New Mathematical Model Shows Promise for Cancer Genomics

Armen Hareyan's picture
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Cancer

Some researchers work "by the numbers" to identify the genetic hallmarks of cancer. Now, a powerful mathematical tool introduced by Broad Institute scientists will facilitate this task, providing a clearer picture of how DNA runs amok in tumors.

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The genetic distortions that lurk within the cells of a tumor form the driving force behind malignancy. These changes, which involve either gains or losses of DNA, perturb the usual number of gene copies in a cell and can involve either of the paired chromosomes. Scientists are trying to trace the chromosomal origins of such modifications to pinpoint informative genes, forming the basis for new therapeutic targets and possible genetic predictors for cancer diagnosis.

Researchers led by Matthew Meyerson, an associate member of the Broad Institute and associate professor at Harvard Medical School/Dana-Farber Cancer Institute, developed an algorithm that interprets the data from single nucleotide polymorphism (SNP) arrays, a collection of short oligonucleotides ("oligos") used to tally SNP patterns in human DNA. Probe-level allele-specific quantitation (PLASQ), described in the November issue of PLoS Computational Biology, allows scientists to approximate DNA copy number at sites throughout the genome and to assign the proportion furnished by each parental chromosome.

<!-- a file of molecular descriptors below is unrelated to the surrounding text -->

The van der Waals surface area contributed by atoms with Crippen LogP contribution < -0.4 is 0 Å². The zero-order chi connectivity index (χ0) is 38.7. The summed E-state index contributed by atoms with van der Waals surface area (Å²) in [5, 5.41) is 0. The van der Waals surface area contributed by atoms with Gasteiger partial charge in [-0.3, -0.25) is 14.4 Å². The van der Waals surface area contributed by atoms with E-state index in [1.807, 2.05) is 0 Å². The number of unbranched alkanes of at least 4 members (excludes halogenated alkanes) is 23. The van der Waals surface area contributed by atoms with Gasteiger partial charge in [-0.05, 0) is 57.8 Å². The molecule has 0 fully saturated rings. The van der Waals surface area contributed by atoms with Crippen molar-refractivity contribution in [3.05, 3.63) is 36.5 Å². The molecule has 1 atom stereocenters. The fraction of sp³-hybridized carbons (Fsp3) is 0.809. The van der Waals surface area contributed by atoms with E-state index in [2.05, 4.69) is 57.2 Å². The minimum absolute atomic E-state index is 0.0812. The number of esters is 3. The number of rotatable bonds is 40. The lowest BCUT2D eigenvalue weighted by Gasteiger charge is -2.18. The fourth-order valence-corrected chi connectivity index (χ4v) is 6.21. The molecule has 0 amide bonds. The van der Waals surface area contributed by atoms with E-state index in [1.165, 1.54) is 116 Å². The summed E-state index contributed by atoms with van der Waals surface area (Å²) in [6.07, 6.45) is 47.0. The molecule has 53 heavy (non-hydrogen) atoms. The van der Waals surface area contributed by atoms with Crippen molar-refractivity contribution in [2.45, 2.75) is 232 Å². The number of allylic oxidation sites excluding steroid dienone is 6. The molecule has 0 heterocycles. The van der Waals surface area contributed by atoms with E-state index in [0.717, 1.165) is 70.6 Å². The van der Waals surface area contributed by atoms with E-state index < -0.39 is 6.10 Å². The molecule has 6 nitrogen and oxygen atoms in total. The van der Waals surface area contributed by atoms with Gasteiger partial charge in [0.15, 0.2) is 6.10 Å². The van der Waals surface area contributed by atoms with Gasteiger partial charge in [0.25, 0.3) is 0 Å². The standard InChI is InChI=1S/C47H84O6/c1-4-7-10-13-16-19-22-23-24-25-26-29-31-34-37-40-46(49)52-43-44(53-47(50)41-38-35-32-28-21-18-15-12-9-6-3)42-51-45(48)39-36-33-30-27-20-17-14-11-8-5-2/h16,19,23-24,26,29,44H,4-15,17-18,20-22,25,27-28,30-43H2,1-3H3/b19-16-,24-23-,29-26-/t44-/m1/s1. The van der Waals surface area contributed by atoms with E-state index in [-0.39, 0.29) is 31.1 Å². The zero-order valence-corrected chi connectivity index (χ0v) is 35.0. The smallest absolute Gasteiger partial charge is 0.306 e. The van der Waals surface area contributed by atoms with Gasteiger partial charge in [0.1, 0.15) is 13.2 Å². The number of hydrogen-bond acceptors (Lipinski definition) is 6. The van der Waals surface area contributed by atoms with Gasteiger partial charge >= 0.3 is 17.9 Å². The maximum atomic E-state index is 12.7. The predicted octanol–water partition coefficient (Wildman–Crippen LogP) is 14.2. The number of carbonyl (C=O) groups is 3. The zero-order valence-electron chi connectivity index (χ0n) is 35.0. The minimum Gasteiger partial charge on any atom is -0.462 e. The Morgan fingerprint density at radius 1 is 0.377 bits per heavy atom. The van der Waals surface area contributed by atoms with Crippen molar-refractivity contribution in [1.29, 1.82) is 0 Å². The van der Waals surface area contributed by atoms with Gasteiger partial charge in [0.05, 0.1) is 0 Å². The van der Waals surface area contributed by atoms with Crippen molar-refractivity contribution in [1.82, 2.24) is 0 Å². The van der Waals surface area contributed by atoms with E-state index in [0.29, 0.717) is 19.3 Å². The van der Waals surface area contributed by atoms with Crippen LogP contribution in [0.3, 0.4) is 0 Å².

"In cancer, genome modifications often affect only one of the two paired chromosomes, the one inherited from the father or the one contributed by the mother," said Meyerson. "PLASQ allows us to localize these changes to the culprit chromosome, which will help guide us to the most significant genes and gene mutations in the disease."

In SNP arrays, oligos are parsed into probe sets and each set, comprised of 40 probes, is tailored to detect a single SNP in the human genome. These probe sets consist of one probe that perfectly matches both the target SNP and its surrounding DNA, as well as several related probes, each harboring single letter mismatches. To compute DNA copy number, PLASQ exploits the mathematical link between a probe's intensity

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